Was Democratic Party Machine Too Much For Latino Candidates?

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Bill Sarno
CTLatinoNews.com
Many of the state’s more prominent Latino political leaders learned in Wednesday’s primary that bucking the Democrats’ party machinery may take some doing.  Two of the major incumbents, Mayor Pedro Segarra in Hartford and Town Clerk Alma Maya in Bridgeport, were not able to stem the tide.
In addition, in New Britain veteran educator but a newcomer to politics, Violet Jimenez Sims was thwarted by three organization candidates, all incumbents, in her bid for a Board of Education nomination in New Britain.
In Norwalk however,  21-year-old Common Council member Eloisa Melendez provided one of the few bright spots with her victory as an unendorsed party candidate underscoring her status as a future star for the Democrats.
Melendez said Wednesday morning her unendorsed slate in District A “was lucky to have the support from a lot of people in the other districts.” She noted, “We had a team of people helping us door-knock, phone calls and getting the word out.”
In one of the state’s two most watched races, Segarra was not able to overcome the well-financed and organization-favored candidacy of Luke Bronin, who racked up big margins in the city’s west end and in both African-American and traditionally white precincts.   Bronin raised $834,000 in contributions from supporters outside of Hartford;  Segarra was able to raise less than half of that,  $369,000.
Segarra’s support in the central and south side precincts with larger Hispanic populations was evident, but not enough in sufficient numbers. Moreover, several leading Hispanic leaders such as state Rep. Angel Arce, had endorsed Bronin early in the race.
According to the numbers gathered by The Courant, Bronin received 5,110 votes, or about 55 percent of the total cast, while Segarra got 4,213 votes, or about 45 percent and the voter turnout, based on the number of ballots cast for mayor, was 26 percent.
According to Joseph Rodriquez, Chair of the CT Hispanic Democratic Caucus which endorsed Segarra,  they knew it would be an uphill fight. Rodriquez said,  “While I am disappointed in last night’s results, we knew this journey would not be easy.  Pedro was up against $800,000, two-thirds which came from out of state, but despite the out of state influence, Pedro stayed the course and worked extremely hard.”
In the other major mayoral contest, former Bridgeport mayor Joe Ganim showed strength in most parts of the city, the exception being the Black Rock section, to defeat the current incumbent Mayor Bill Finch by several hundred votes. Among those celebrating the Ganim victory was two-term incumbent Town Clerk Maya Alma who took a chance of running on the slate of a candidate who was returning to politics after serving several years in prison.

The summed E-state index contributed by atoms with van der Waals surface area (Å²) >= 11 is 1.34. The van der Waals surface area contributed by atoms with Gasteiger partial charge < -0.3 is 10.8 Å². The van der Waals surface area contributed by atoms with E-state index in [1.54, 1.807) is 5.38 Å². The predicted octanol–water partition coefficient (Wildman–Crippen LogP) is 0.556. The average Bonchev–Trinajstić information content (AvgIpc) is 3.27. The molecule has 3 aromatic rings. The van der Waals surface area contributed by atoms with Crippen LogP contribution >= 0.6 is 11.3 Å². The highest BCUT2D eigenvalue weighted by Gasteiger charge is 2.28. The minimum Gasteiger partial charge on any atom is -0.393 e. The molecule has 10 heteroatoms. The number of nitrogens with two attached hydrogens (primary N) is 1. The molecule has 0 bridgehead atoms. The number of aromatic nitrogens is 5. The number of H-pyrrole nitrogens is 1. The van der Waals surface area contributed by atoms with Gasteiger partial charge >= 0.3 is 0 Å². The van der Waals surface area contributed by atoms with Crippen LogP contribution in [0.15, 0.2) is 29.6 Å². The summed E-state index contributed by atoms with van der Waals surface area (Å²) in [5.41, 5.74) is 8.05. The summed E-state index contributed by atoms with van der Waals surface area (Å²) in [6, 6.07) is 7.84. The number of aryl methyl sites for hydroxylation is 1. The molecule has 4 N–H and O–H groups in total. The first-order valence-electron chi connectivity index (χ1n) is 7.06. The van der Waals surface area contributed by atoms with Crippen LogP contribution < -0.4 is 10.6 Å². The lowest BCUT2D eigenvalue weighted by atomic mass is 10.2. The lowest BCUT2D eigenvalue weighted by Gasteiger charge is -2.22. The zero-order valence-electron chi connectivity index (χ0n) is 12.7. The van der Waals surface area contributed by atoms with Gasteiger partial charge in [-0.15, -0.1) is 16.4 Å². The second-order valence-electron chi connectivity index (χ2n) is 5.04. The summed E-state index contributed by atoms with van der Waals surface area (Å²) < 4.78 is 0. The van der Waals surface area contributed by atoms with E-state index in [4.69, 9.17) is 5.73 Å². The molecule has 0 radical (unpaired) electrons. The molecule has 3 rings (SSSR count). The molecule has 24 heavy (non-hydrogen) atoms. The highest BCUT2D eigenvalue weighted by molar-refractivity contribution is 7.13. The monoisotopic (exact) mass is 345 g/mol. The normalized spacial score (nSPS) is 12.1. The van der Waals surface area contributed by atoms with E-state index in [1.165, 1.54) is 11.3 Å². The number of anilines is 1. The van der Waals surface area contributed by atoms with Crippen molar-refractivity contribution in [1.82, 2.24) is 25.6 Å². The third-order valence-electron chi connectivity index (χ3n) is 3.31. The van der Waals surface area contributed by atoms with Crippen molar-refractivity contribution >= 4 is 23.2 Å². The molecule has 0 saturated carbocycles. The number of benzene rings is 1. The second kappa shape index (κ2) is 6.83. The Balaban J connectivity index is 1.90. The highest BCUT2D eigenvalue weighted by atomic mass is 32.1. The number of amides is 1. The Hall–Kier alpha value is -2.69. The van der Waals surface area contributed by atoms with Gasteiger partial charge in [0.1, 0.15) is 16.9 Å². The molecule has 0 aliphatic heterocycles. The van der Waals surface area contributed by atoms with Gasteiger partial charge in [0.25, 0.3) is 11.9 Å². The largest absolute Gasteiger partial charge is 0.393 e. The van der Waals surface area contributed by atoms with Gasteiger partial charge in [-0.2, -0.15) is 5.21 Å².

However, Maya lost to former state Representative Donald Clemens, who ran on the Finch ticket, by a couple hundred votes. On her loss, Rodriquez said,” I have much respect for Alma and I will continue to admire her ability to work with everyone.  Politics aside, I commend Alma for her years of public service”
In New Britain, where the turnout was only 9 percent, high school teacher Sims, who entered the Board of Education primary with little political experience, made the race interesting, drawing nearly 500 votes but falling about 130 short of gaining a place on the November ballot.
Melendez had been denied renomination by the District A  Democratic Town Commitee in a vote manipulated  by the district chairman, despite her support from many rank and file members. Melendez, a college student of Colombian and Puerto Rican descent  subsequently formed a slate with two other district candidates who had met a similar fate. She also received the nomination of the Working Families Party and would have been on the November ballot regardless of the primary.
It was unclear early Wednesday if Segarra, who had filed for the November ballot as a petitioning candidate, a sort of political insurance, would continue his bid for re-election. Maya also said Wednesday she was not sure if she would retire from the public arena.

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4 thoughts on “Was Democratic Party Machine Too Much For Latino Candidates?

  1. Latinos,
    We must pick ourselves up, dust ourselves off, and move forward.
    Don’t look back, look ahead.
    I’m still proud to be Puerto Rican!

  2. former State Rep and Council woman Lydia Martinez won the City Clerk seat in Bridgeport. Long time Puerto Rican City Sherriff Mitch Robles lost his seat on the Finch line and Long time Puerto Rican activist Cruz “Manny” Cotto was unsuccessful on the Ganim line for sherriff. Joe Ganim did poorly in the Latino Districts.

  3. So during this primary $1,203,000 were spent. In simple terms 70% vs 30% of the money got the winner 55% of the votes @$163 per vote vs $87 of the opponent. If these two candidates had the same level of fiscal resources would Hartford be looking at different results?

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